A Balanced Workforce Compliance System, Visualized
Compliance can be difficult to visualize. People tend to think of it in terms of checklists, clipboards and stacks of paper, or as an extensive and largely invisible web that connects various abstract organizational concepts. Just perform an image search for the word “compliance” and you’ll see what I mean, as well as a slew of word clouds, puzzle pieces and road signs.
It’s a lot of metaphors without a whole lot of meaning—not exactly helpful for someone who doesn’t already grasp the subject.
OCEG’s “Balance Your Compliance Program” Infographic
One of the reasons I love the Open Compliance and Ethics Group is their ability to distill heady compliance topics into images anyone can understand. Their latest GRC Illustrated infographic, which you can find online or in the August issue of Compliance Week, beautifully illustrates how an integrated compliance system that balances the creation and management of policies helps organizations better resolve regulatory issues.
Let’s walk through this infographic step by step.
Step 1: Identify Relevant Regulations
A balanced workforce compliance program starts with a solid strategy—which itself is designed around relevant regulations. As the CFPB and other agencies promulgate new laws and rules, it’s up to compliance managers to update their organizations’ policies in light of these changes.
Step 2: Assess Risks
- “What haven’t we accounted for?”
- “What challenges stand in the way of implementing our strategy?”
- “What are the consequences of noncompliance—in terms of fines, damage to our reputation and negative perception among our customers?”
Compliance officers, HR managers, in-house counsel, CFOs and others tasked with policy development must answer these questions in order to assess risks.
Step 3: Policy Development
Next, it’s time to sit down and actually create the compliance policy. This includes looking at capabilities and criteria to determine scope and resource requirements, as well as drafting and updating the corresponding documentation.
Step 4: Define and Assign Roles to Employees
A policy won’t accomplish much on its own. Employees need to carry out that policy to ensure compliance remains an ongoing aspect of doing business. Roles clarify each employee’s responsibilities, making compliance easy to execute and track.
Step 5: Develop Activity-Based Compliance Plans
Every employee gets assigned activities based on their role in the organization. What happens when a role changes? A balanced compliance system automatically pushes a new plan out to that role.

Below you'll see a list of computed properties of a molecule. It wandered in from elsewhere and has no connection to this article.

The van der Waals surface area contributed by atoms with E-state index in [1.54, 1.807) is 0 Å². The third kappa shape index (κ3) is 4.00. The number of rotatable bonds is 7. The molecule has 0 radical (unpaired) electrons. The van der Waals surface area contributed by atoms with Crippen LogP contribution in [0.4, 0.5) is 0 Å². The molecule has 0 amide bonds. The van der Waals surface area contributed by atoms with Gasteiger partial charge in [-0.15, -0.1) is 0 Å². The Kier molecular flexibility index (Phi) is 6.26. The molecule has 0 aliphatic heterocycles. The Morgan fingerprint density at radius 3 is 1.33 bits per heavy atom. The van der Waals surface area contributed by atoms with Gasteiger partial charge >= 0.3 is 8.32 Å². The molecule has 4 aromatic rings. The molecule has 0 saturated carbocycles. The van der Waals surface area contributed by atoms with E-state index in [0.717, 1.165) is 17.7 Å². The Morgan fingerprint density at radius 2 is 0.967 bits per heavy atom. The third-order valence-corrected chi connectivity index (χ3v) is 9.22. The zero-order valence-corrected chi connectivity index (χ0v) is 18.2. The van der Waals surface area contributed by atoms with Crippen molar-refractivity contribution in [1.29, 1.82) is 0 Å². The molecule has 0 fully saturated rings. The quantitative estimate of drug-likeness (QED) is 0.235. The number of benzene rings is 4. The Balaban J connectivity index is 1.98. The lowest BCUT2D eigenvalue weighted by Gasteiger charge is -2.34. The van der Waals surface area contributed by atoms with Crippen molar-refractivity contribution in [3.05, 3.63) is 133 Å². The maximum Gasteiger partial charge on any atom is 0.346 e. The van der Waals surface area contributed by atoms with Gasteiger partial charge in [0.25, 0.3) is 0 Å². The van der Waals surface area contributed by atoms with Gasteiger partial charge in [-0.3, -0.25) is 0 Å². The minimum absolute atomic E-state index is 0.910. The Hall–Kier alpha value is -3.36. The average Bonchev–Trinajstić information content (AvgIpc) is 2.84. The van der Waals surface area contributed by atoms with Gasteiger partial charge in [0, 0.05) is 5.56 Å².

Step 6: Track Plan Execution and Report Issues
Visibility is vital for ongoing compliance. By tracking plan execution, companies can not only record each employee’s progress, but address obstacles and issues as they arise and circulate reports.
The Basis Is Integration
From Step 1 to Step 6, a balanced workforce compliance system is subject to organizational oversight, which emphasizes issue management. When a company’s leadership can oversee every component of its compliance program, leadership gains accessible and comprehensive data. As a result, root causes get identified quickly and issues get resolved promptly.
Bonus: 8 Benefits of Automated Compliance Execution
More often than not, balanced workforce compliance systems are also automated compliance systems. Take a look at the benefits of automation to see why.
- is proactive—not reactive
- allows for the efficient application of resources
- empowers your organization with a strong audit trail and organized data
- provides better real-time reporting than manual compliance
- creates a throughline from direct communication to issue management
- manages the compliance lifecycle in full
- integrates with HR management, policy and training systems
- is nimble, flexible, and responsive
The infographic shown in this blog post is part of the most recent GRC Illustrated, which also includes an article about workforce compliance in the gig economy and a roundtable interview with Complí CEO Rob Warmack. For a limited time, you can access it all for free at oceg.org.